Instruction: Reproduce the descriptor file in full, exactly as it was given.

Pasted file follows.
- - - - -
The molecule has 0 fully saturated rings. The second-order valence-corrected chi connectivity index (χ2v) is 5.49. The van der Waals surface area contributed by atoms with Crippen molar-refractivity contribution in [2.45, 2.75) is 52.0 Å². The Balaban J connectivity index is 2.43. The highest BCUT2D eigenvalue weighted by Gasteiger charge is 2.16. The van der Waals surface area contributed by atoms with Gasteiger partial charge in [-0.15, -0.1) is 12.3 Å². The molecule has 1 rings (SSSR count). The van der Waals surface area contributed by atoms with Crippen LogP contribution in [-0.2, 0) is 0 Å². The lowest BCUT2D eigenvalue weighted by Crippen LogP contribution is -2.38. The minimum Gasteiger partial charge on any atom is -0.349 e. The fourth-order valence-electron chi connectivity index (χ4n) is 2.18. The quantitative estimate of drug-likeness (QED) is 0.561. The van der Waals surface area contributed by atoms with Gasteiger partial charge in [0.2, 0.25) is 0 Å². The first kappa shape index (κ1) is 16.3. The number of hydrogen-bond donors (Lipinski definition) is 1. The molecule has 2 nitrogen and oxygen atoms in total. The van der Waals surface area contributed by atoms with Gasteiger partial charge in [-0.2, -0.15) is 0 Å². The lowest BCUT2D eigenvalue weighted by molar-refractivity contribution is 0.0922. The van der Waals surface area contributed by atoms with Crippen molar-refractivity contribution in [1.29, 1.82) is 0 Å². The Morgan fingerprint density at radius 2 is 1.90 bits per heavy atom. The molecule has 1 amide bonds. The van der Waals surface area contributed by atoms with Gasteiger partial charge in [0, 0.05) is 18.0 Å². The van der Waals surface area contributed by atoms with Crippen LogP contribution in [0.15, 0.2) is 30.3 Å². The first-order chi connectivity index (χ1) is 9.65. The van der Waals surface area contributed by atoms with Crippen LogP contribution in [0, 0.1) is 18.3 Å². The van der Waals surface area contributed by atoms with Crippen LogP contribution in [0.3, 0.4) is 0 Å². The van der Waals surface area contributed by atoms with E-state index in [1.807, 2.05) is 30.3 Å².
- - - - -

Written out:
The molecule has 0 fully saturated rings. The second-order valence-corrected chi connectivity index (χ2v) is 5.49. The van der Waals surface area contributed by atoms with Crippen molar-refractivity contribution in [2.45, 2.75) is 52.0 Å². The Balaban J connectivity index is 2.43. The highest BCUT2D eigenvalue weighted by Gasteiger charge is 2.16. The van der Waals surface area contributed by atoms with Gasteiger partial charge in [-0.15, -0.1) is 12.3 Å². The molecule has 1 rings (SSSR count). The van der Waals surface area contributed by atoms with Crippen LogP contribution in [-0.2, 0) is 0 Å². The lowest BCUT2D eigenvalue weighted by Crippen LogP contribution is -2.38. The minimum Gasteiger partial charge on any atom is -0.349 e. The fourth-order valence-electron chi connectivity index (χ4n) is 2.18. The quantitative estimate of drug-likeness (QED) is 0.561. The van der Waals surface area contributed by atoms with Gasteiger partial charge in [0.2, 0.25) is 0 Å². The first kappa shape index (κ1) is 16.3. The number of hydrogen-bond donors (Lipinski definition) is 1. The molecule has 2 nitrogen and oxygen atoms in total. The van der Waals surface area contributed by atoms with Gasteiger partial charge in [-0.2, -0.15) is 0 Å². The lowest BCUT2D eigenvalue weighted by molar-refractivity contribution is 0.0922. The van der Waals surface area contributed by atoms with Crippen molar-refractivity contribution in [1.29, 1.82) is 0 Å². The Morgan fingerprint density at radius 2 is 1.90 bits per heavy atom. The molecule has 1 amide bonds. The van der Waals surface area contributed by atoms with Gasteiger partial charge in [0, 0.05) is 18.0 Å². The van der Waals surface area contributed by atoms with Crippen LogP contribution in [0.15, 0.2) is 30.3 Å². The first-order chi connectivity index (χ1) is 9.65. The van der Waals surface area contributed by atoms with Crippen LogP contribution in [0, 0.1) is 18.3 Å². The van der Waals surface area contributed by atoms with Crippen LogP contribution in [0.3, 0.4) is 0 Å². The van der Waals surface area contributed by atoms with E-state index in [1.807, 2.05) is 30.3 Å².